The Rob Ford video is not news, it’s only gossip, according to two journalism ethics professors, and the difference is the standards of verification. Romayne Smith-Fullerton and Maggie Jones Patterson argue the public must be wondering what outweighed the search for truth.
Last week's stories about a man who appears to be Toronto Mayor Rob Ford smoking what might be crack, raises just about every journalistic issue around responsible reporting and libel that there is. Western journalism professor Paul Benedetti says the incident provides a perfect teaching example about what journalists can and cannot say to avoid a libel court case.
John Gordon Miller writes the Star skirted around the edges of these editorial principles by rushing into print, without anything but a last-minute attempt to get Ford and his people to tell their side of the story.
Shocking news is hard to believe. Last night, there was lots of news, plenty of it shocking. The sun was setting on another day, literally, when newsrooms tore up their front pages and started from scratch, writes Nick Taylor-Vaisey.
It is dinosaur thinking to consider yourself a newspaper, writes Melanie Coulson. You are a news organization, committing fantastic acts of journalism online, on tablets, on smartphones and social media. The inky print product is but one platform. The NNAs, sadly, don’t recognize this.
Far too often, news organizations focus on the horse race between the parties or the leaders. The endless barrage of who is ahead or behind drowns out a lot of other coverage. Innovation editor Rob Washburn writes that these polling gaffes are an excellent reminder to focus on issues and analysis when it comes to election coverage instead of using the crutch of polls endlessly.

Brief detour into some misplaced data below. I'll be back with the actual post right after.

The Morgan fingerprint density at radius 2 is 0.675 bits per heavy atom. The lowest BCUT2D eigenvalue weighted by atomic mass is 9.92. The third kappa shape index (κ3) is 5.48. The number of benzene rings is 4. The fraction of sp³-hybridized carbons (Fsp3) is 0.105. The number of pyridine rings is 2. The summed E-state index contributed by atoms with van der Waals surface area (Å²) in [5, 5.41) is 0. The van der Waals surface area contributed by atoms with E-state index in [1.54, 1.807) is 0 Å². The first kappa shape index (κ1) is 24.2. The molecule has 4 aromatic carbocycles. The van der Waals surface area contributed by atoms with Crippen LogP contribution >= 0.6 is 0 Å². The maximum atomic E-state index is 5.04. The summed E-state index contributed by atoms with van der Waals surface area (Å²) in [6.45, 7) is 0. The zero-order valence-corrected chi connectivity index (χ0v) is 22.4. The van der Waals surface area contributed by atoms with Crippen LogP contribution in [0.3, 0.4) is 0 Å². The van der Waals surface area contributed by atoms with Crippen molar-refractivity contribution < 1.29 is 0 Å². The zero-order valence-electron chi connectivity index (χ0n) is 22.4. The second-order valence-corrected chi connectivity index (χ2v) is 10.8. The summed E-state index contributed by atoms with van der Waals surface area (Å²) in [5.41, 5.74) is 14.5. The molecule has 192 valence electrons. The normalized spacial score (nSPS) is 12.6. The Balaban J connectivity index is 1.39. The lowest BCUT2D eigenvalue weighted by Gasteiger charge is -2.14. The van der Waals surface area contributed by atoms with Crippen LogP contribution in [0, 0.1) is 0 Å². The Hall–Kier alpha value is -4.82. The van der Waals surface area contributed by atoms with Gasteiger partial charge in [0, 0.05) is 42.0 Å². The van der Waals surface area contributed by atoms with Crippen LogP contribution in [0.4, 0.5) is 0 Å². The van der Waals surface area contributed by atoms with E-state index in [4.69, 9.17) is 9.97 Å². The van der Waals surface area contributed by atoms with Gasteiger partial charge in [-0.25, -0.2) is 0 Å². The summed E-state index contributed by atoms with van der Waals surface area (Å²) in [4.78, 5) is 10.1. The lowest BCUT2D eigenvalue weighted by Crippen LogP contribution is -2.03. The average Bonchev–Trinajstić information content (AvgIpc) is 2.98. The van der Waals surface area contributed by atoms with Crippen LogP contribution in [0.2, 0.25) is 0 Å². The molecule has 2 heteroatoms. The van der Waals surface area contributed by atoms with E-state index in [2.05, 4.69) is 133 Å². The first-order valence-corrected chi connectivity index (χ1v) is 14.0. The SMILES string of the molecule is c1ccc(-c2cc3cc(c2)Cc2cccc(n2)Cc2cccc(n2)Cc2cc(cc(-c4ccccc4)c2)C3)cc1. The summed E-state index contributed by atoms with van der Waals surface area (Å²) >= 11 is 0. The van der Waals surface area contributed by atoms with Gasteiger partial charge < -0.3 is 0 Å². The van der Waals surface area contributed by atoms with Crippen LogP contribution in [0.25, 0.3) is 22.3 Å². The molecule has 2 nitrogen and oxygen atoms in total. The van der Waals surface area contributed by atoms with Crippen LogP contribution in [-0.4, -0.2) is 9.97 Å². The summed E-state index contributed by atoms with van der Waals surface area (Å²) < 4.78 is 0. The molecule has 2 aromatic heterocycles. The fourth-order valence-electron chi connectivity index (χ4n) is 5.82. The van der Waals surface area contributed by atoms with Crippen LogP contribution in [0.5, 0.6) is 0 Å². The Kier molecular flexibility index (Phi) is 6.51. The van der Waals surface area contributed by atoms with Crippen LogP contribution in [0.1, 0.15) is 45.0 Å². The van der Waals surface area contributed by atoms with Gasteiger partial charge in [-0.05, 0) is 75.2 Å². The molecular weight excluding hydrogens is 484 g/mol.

Most journalism schools don’t like to talk to their students about public relations. They teach them nothing about PR history, theory, ethics and practice. It’s as if they believe that by teaching them about the “dark side” they will somehow be made impure. Journalism professor Ira Basen writes this lack of knowledge about PR does a real disservice to journalists.
With several mistaken facts in The Globe and Mail editorial endorsing Christy Clark for premier, David Beers writes the editorial will do little to change the views of any British Columbians who resent that so much of the province's major media is owned and run outside the province.
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- this whole thing says a LOT more about the state of the press in Canada (I won...9 hours 36 min ago
The NNAs have been irrelevant for some time now. Basically, the major newspaper chains buy...14 hours 25 min ago
No you are absolutely correct.
In two important cases before the...15 hours 35 min ago